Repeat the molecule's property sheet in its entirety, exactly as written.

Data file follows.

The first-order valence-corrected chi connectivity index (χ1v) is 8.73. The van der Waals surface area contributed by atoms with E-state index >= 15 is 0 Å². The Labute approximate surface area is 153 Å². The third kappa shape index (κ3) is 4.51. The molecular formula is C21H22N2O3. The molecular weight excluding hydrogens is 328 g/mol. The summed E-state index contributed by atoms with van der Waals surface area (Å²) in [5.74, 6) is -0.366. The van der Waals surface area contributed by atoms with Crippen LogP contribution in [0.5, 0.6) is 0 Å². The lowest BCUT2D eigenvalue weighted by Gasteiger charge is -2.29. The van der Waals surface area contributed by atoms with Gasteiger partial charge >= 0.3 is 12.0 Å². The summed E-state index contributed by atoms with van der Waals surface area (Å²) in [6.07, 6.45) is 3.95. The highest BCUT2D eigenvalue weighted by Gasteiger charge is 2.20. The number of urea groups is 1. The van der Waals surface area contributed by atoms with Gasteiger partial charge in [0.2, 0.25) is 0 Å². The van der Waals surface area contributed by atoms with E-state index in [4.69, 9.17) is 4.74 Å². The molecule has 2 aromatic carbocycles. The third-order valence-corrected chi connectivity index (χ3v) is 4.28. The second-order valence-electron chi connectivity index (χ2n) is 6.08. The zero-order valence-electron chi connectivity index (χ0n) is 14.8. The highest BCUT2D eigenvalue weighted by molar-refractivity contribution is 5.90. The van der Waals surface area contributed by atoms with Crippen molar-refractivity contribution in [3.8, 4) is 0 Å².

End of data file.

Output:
The first-order valence-corrected chi connectivity index (χ1v) is 8.73. The van der Waals surface area contributed by atoms with E-state index >= 15 is 0 Å². The Labute approximate surface area is 153 Å². The third kappa shape index (κ3) is 4.51. The molecular formula is C21H22N2O3. The molecular weight excluding hydrogens is 328 g/mol. The summed E-state index contributed by atoms with van der Waals surface area (Å²) in [5.74, 6) is -0.366. The van der Waals surface area contributed by atoms with Crippen LogP contribution in [0.5, 0.6) is 0 Å². The lowest BCUT2D eigenvalue weighted by Gasteiger charge is -2.29. The van der Waals surface area contributed by atoms with Gasteiger partial charge >= 0.3 is 12.0 Å². The summed E-state index contributed by atoms with van der Waals surface area (Å²) in [6.07, 6.45) is 3.95. The highest BCUT2D eigenvalue weighted by Gasteiger charge is 2.20. The number of urea groups is 1. The van der Waals surface area contributed by atoms with Gasteiger partial charge in [0.2, 0.25) is 0 Å². The van der Waals surface area contributed by atoms with E-state index in [4.69, 9.17) is 4.74 Å². The molecule has 2 aromatic carbocycles. The third-order valence-corrected chi connectivity index (χ3v) is 4.28. The second-order valence-electron chi connectivity index (χ2n) is 6.08. The zero-order valence-electron chi connectivity index (χ0n) is 14.8. The highest BCUT2D eigenvalue weighted by molar-refractivity contribution is 5.90. The van der Waals surface area contributed by atoms with Crippen molar-refractivity contribution in [3.8, 4) is 0 Å².